COVID-19 Insights: How consumers pick their grocery store
Almost 50% would switch stores over inadequate social distancing
The importance of winning over grocery shoppers has arguably never been higher.
Consumers are making fewer trips to a smaller list of stores and a fifth of them are prepared to switch from their regular store.
So what determines which grocery store Canadian customers choose to visit, and what factors are breaking the bonds of brand loyalty?
Caddle turned to our daily panel of 10,000 Canadian consumers to find out.
Social distancing really matters
To Canadians visiting physical locations, part of the in-store experience has become more crucial than ever to where they choose to buy groceries.
Right now that means rigorous enforcement of social distancing policies. So much so, in fact, that a significant proportion of Canadians would abandon their preferred grocery store if they were not comfortable with the social distancing measures taken.
Almost half (48.4%) of the panel said they would switch stores if their store was not enforcing social distancing policies.
Product availability remains key
While grocery chains have been able to replenish shelves after the initial burst of panic buying, product availability remains the driver of grocery store choice.
When we asked the Caddle panel on March 30th what determined which store they would visit, 33.4% cited product availability.
However this was around the time of frequent media coverage about empty shelves and panic buying. Have priorities changed in recent weeks? In a word, no.
Product availability remains the big decision maker. We asked the panel on April 12 and 43.4% said product availability was most important, although to a slightly differently worded question.
Nevertheless the picture is the same, availability matters more than competitive prices, or store location.
Is click and collect an alternative?
Compared to shopping in store, click and collect services are less popular – even during the current pandemic.
When looking specifically at panel members who had used click and collect services, 38% said they preferred in-store purchasing, compared to 28% who said they preferred ordering online and collecting.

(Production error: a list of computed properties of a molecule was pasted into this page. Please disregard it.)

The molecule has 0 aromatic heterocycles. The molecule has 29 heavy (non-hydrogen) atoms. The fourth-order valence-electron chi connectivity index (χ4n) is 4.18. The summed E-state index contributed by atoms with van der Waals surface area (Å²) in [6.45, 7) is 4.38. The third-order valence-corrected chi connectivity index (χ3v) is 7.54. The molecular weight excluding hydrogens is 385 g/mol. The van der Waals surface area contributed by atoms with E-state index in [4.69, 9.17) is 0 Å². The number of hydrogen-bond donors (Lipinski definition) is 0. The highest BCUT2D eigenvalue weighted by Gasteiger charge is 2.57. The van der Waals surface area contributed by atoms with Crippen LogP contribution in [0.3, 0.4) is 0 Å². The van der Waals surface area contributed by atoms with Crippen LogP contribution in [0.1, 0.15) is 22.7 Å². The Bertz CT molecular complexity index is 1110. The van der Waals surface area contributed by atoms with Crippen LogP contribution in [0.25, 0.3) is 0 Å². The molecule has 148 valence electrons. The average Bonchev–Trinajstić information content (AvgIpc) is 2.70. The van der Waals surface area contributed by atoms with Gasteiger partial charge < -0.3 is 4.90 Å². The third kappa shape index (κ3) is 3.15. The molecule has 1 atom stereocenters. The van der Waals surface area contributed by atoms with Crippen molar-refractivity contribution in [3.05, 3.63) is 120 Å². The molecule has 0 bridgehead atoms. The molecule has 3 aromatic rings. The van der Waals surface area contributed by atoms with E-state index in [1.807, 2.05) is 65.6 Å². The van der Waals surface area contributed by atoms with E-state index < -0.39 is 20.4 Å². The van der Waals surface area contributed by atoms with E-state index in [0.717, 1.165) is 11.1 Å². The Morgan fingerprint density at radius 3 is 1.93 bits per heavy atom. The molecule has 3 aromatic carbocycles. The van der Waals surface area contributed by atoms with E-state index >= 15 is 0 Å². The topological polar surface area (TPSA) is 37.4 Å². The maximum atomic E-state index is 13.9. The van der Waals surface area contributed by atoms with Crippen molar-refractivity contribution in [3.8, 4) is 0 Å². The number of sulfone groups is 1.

Gen Z are the most open to click and collect. With 31% preferring it to instore, and 33% opting for the traditional in-store experience.
Baby Boomers are the least receptive with nearly 60% saying it is less preferable to buying in store.
This matters now in particular given the efforts chains are making to ensure access to grocery stores for older Canadians such as opening early or designating specific hours for seniors.
Based on this data at least, ordering ahead online will not play a part in creating more opportunity for older Canadians to buy groceries.
What is putting people off click and collect?
We asked the panel what they felt were the biggest obstacles with click and collect. The responses suggest consumers miss the choice, as well as the ability to easily browse the wide array of goods.
Panel members told us that selection and appearance of the product were the two biggest obstacles, followed by the time to prepare the order.
Alongside these obstacles are concerns about cost and complexity. Asked which word they associated most with the click and collect programs, 15.5% chose ‘complex’.
A further 14% selected ‘expensive’, which is surprising given the relatively modest fees charged for collection. If not related to service fees, this suggests wider concern about either higher prices online generally, or the ability to browse for savings on an online platform.
Is this a messaging issue?
Alongside the perceptions of cost or complexity, part of the reason there hasn’t been a wider take up of click and collect type services is a lack of awareness.
We asked the panel where they had heard about such services. Looking only at the respondents that told use they had never used click and collect 25% said they had never seen any messaging about click and collect services.
Social distancing is crucial to in-store experience
Now really is the time for grocery stores to show how seriously they take social distancing. The data here suggests that customers will reward the stores that make this the focus of in-store experience — so long as they keep their shelves stocked.
Click & Collect isn’t first choice experience
Consumers still prefer the in-store experience. If stores want to encourage more customers to use click and collect services — whether during the pandemic or after — customers needs to be convinced with a better experience.
This means finding ways to improve the online browsing experience through better selection or product visibility, and minimizing any unnecessary complexity.
Grocery pickup services need sharper comms
Given that a quarter of those who hadn’t used click and collect weren’t aware of it, any push to increase usage of click and collect needs a stronger push on messaging. This could also go some way to countering the perception of the service as ‘complex’ or ‘expensive’.